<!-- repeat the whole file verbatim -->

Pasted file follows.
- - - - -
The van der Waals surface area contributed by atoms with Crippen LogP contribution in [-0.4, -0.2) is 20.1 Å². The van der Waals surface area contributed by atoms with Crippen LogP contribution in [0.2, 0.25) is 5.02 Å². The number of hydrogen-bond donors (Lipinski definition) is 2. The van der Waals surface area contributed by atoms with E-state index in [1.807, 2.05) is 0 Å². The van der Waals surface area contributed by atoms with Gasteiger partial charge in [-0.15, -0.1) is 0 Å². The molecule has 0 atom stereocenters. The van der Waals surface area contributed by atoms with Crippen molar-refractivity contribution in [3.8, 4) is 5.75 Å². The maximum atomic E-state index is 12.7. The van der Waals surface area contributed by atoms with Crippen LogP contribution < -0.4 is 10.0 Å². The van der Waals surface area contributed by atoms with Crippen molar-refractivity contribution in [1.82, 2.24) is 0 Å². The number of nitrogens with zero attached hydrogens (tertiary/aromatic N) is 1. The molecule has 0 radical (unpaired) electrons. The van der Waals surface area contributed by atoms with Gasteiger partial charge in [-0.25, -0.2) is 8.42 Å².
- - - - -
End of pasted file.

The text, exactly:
The van der Waals surface area contributed by atoms with Crippen LogP contribution in [-0.4, -0.2) is 20.1 Å². The van der Waals surface area contributed by atoms with Crippen LogP contribution in [0.2, 0.25) is 5.02 Å². The number of hydrogen-bond donors (Lipinski definition) is 2. The van der Waals surface area contributed by atoms with E-state index in [1.807, 2.05) is 0 Å². The van der Waals surface area contributed by atoms with Gasteiger partial charge in [-0.15, -0.1) is 0 Å². The molecule has 0 atom stereocenters. The van der Waals surface area contributed by atoms with Crippen molar-refractivity contribution in [3.8, 4) is 5.75 Å². The maximum atomic E-state index is 12.7. The van der Waals surface area contributed by atoms with Crippen LogP contribution < -0.4 is 10.0 Å². The van der Waals surface area contributed by atoms with Crippen molar-refractivity contribution in [1.82, 2.24) is 0 Å². The number of nitrogens with zero attached hydrogens (tertiary/aromatic N) is 1. The molecule has 0 radical (unpaired) electrons. The van der Waals surface area contributed by atoms with Gasteiger partial charge in [-0.25, -0.2) is 8.42 Å².